Tuesday, June 21, 2011

Chicago's Picasso

This post is not for anyone with casual dillettante in sculptures or in the Public Art scene of Chicago; but for those who are passionate about it! Those who understand the importance of "The Picasso" sculpture at Daley Center Plaza, as the grandfather of Public Art Program in Chicago as well as its importance in advancing the acceptance of non-traditional contemporary art by public in general..

Here is a reproduction of the original mail signed by Pablo Picasso in August 1966, in France; gifting the sculpture to the Public Building Commission and it's maquette to the Art Institute of Chicago, desiring that these gifts should belong to the people of Chicago..

It reads..
This monumental sculpture portrayed by the maquette pictured above has been expressly created by me, Pablo Picasso for installation in the plaza of the Civic Center in the City of Chicago, State of Illinois, United States of America. This sculpture was undertaken by me for the Public Building Committee of Chicago at the request of William E. Hartmann. Acting on behalf of the Chicago Civic Center Architect, I hereby give this work and the right to reproduce it to the Public Building Commission and I give the maquette to the Art Institute of Chicago, desiring that these gifts shall through them, belong to the people of Chicago..

This marquette is at display at the Art Institute of Chicago, with the following text..
Maquette for Richard Daley Center Monument ..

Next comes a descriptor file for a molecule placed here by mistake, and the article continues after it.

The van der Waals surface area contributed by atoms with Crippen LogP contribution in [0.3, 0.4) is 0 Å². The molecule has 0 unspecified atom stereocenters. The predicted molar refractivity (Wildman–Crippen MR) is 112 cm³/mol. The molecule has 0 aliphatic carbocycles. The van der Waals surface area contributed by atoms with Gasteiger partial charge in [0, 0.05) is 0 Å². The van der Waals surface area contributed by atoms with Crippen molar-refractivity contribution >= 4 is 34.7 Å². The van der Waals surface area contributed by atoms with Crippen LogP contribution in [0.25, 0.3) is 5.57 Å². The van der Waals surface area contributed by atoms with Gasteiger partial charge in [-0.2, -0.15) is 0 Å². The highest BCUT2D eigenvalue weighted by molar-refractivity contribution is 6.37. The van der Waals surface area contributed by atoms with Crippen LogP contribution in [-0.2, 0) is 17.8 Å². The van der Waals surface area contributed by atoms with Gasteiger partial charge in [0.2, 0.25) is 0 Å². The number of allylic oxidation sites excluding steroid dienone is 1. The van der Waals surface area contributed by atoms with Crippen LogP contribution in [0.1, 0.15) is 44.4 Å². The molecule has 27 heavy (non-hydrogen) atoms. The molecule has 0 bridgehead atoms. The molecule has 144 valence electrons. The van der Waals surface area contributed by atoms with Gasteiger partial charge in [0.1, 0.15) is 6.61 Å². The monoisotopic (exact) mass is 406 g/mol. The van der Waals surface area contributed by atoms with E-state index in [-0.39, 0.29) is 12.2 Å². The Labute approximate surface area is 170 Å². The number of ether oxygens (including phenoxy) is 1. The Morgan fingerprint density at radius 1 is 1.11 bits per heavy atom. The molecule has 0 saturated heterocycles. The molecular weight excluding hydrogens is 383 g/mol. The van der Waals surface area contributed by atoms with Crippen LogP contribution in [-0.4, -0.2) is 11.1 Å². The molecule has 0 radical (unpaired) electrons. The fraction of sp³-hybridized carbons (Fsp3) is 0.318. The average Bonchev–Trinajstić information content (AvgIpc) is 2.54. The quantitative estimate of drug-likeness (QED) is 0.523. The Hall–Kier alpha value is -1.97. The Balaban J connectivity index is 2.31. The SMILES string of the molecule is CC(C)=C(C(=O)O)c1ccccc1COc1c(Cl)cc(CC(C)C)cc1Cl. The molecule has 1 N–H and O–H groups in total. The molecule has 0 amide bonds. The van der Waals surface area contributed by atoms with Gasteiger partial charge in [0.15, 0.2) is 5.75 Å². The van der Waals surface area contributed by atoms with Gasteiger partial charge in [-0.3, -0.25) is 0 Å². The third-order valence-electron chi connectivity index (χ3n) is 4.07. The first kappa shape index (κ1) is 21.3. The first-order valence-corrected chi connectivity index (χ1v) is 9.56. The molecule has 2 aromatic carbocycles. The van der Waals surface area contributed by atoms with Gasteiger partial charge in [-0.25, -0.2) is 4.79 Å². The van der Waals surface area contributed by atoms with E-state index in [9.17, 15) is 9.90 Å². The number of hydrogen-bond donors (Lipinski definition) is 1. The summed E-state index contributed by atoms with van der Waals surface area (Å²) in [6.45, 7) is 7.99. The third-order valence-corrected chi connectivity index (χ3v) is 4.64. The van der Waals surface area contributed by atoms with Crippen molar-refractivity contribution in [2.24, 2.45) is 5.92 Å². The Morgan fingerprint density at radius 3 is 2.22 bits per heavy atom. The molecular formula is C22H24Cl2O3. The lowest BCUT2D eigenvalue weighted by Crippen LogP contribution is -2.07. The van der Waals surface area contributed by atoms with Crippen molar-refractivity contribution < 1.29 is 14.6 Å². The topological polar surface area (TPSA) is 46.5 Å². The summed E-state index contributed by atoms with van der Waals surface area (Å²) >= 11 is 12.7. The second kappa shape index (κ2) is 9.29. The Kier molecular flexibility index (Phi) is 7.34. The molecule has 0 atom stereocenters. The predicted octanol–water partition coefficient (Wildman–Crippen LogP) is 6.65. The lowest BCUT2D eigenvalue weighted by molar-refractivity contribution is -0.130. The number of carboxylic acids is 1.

Simulated and oxidized welded steel..
In May 1964, architect William Hartmann visited Picasso at his studio in France to see his proposal design for a monument for Chicago's new civic center. From initial drawings the artist produced models, first in cardboard and other materials, and finally in steel. Picasso studied these marquettes in his studio for nearly a year, observing them from various angles and under different light conditions, before identifying his final design.
To plan the sculptures construction , Picasso crafted two marquettes out of welded steel. He kept one in his studio and sent the other to Chicago. In August 1966, Hartmann returned to France to discuss the final design, including modification needed for the sculpture to withstand city's strong winds. Extremely pleased with the project, Picasso donated his design to the city and his marquette to the Art Institute. Dedicated by Mayor J. Daley, the sculpture was unvelied to record crowd on August 15, 1967.

The original sculpture at Daley Plaza..
It was unveiled on August 15, 1967.
50 feet tall and weighs 162 tons...
Made of Corrosive Tensile ["Cor-Ten"] steel..
For more, click here..

A stylized version also in the Daley Plaza..

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